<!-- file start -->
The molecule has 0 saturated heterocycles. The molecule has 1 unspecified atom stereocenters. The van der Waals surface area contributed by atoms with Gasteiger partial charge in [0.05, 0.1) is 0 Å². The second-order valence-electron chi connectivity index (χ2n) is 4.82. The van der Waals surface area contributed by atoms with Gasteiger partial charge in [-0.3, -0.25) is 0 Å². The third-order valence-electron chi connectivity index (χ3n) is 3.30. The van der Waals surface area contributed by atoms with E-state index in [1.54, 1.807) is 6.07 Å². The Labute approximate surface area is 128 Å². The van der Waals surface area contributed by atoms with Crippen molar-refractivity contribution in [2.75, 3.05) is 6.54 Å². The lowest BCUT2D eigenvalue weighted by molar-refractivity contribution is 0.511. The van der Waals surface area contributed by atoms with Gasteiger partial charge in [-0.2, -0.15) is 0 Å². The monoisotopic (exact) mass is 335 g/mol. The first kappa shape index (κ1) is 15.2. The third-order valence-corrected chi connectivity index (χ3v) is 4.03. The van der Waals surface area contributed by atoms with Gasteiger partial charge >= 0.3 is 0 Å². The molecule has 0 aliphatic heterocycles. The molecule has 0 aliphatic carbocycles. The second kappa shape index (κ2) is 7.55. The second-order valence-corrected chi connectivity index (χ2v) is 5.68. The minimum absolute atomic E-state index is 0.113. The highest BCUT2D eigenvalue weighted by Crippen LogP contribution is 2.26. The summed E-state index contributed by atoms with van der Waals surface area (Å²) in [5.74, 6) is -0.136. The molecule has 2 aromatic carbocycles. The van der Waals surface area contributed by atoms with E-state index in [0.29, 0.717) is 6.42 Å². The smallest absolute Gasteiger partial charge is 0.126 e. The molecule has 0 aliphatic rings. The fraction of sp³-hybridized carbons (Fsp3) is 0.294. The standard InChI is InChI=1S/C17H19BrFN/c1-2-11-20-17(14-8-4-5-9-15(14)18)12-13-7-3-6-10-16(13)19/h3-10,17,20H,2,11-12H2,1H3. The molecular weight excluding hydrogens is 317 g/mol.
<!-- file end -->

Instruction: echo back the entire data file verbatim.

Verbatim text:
The molecule has 0 saturated heterocycles. The molecule has 1 unspecified atom stereocenters. The van der Waals surface area contributed by atoms with Gasteiger partial charge in [0.05, 0.1) is 0 Å². The second-order valence-electron chi connectivity index (χ2n) is 4.82. The van der Waals surface area contributed by atoms with Gasteiger partial charge in [-0.3, -0.25) is 0 Å². The third-order valence-electron chi connectivity index (χ3n) is 3.30. The van der Waals surface area contributed by atoms with E-state index in [1.54, 1.807) is 6.07 Å². The Labute approximate surface area is 128 Å². The van der Waals surface area contributed by atoms with Crippen molar-refractivity contribution in [2.75, 3.05) is 6.54 Å². The lowest BCUT2D eigenvalue weighted by molar-refractivity contribution is 0.511. The van der Waals surface area contributed by atoms with Gasteiger partial charge in [-0.2, -0.15) is 0 Å². The monoisotopic (exact) mass is 335 g/mol. The first kappa shape index (κ1) is 15.2. The third-order valence-corrected chi connectivity index (χ3v) is 4.03. The van der Waals surface area contributed by atoms with Gasteiger partial charge >= 0.3 is 0 Å². The molecule has 0 aliphatic heterocycles. The molecule has 0 aliphatic carbocycles. The second kappa shape index (κ2) is 7.55. The second-order valence-corrected chi connectivity index (χ2v) is 5.68. The minimum absolute atomic E-state index is 0.113. The highest BCUT2D eigenvalue weighted by Crippen LogP contribution is 2.26. The summed E-state index contributed by atoms with van der Waals surface area (Å²) in [5.74, 6) is -0.136. The molecule has 2 aromatic carbocycles. The van der Waals surface area contributed by atoms with E-state index in [0.29, 0.717) is 6.42 Å². The smallest absolute Gasteiger partial charge is 0.126 e. The molecule has 0 aliphatic rings. The fraction of sp³-hybridized carbons (Fsp3) is 0.294. The standard InChI is InChI=1S/C17H19BrFN/c1-2-11-20-17(14-8-4-5-9-15(14)18)12-13-7-3-6-10-16(13)19/h3-10,17,20H,2,11-12H2,1H3. The molecular weight excluding hydrogens is 317 g/mol.